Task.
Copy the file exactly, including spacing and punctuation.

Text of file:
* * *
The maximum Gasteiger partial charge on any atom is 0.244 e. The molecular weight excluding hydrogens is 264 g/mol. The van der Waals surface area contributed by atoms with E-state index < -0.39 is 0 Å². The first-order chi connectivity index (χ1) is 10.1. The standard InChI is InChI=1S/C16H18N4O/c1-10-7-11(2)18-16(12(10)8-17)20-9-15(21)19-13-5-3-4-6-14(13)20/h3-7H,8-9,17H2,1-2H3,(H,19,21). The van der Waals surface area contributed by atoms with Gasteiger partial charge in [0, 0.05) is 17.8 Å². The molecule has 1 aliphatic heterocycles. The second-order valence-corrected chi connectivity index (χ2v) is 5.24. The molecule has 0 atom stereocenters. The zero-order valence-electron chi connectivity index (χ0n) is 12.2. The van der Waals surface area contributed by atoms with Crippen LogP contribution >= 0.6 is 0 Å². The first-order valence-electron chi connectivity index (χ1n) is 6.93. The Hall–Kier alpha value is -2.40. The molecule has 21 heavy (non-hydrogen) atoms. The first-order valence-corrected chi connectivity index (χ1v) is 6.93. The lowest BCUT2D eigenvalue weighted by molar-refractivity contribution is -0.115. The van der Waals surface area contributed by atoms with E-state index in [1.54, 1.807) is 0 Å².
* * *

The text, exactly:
The maximum Gasteiger partial charge on any atom is 0.244 e. The molecular weight excluding hydrogens is 264 g/mol. The van der Waals surface area contributed by atoms with E-state index < -0.39 is 0 Å². The first-order chi connectivity index (χ1) is 10.1. The standard InChI is InChI=1S/C16H18N4O/c1-10-7-11(2)18-16(12(10)8-17)20-9-15(21)19-13-5-3-4-6-14(13)20/h3-7H,8-9,17H2,1-2H3,(H,19,21). The van der Waals surface area contributed by atoms with Gasteiger partial charge in [0, 0.05) is 17.8 Å². The molecule has 1 aliphatic heterocycles. The second-order valence-corrected chi connectivity index (χ2v) is 5.24. The molecule has 0 atom stereocenters. The zero-order valence-electron chi connectivity index (χ0n) is 12.2. The van der Waals surface area contributed by atoms with Crippen LogP contribution >= 0.6 is 0 Å². The first-order valence-electron chi connectivity index (χ1n) is 6.93. The Hall–Kier alpha value is -2.40. The molecule has 21 heavy (non-hydrogen) atoms. The first-order valence-corrected chi connectivity index (χ1v) is 6.93. The lowest BCUT2D eigenvalue weighted by molar-refractivity contribution is -0.115. The van der Waals surface area contributed by atoms with E-state index in [1.54, 1.807) is 0 Å².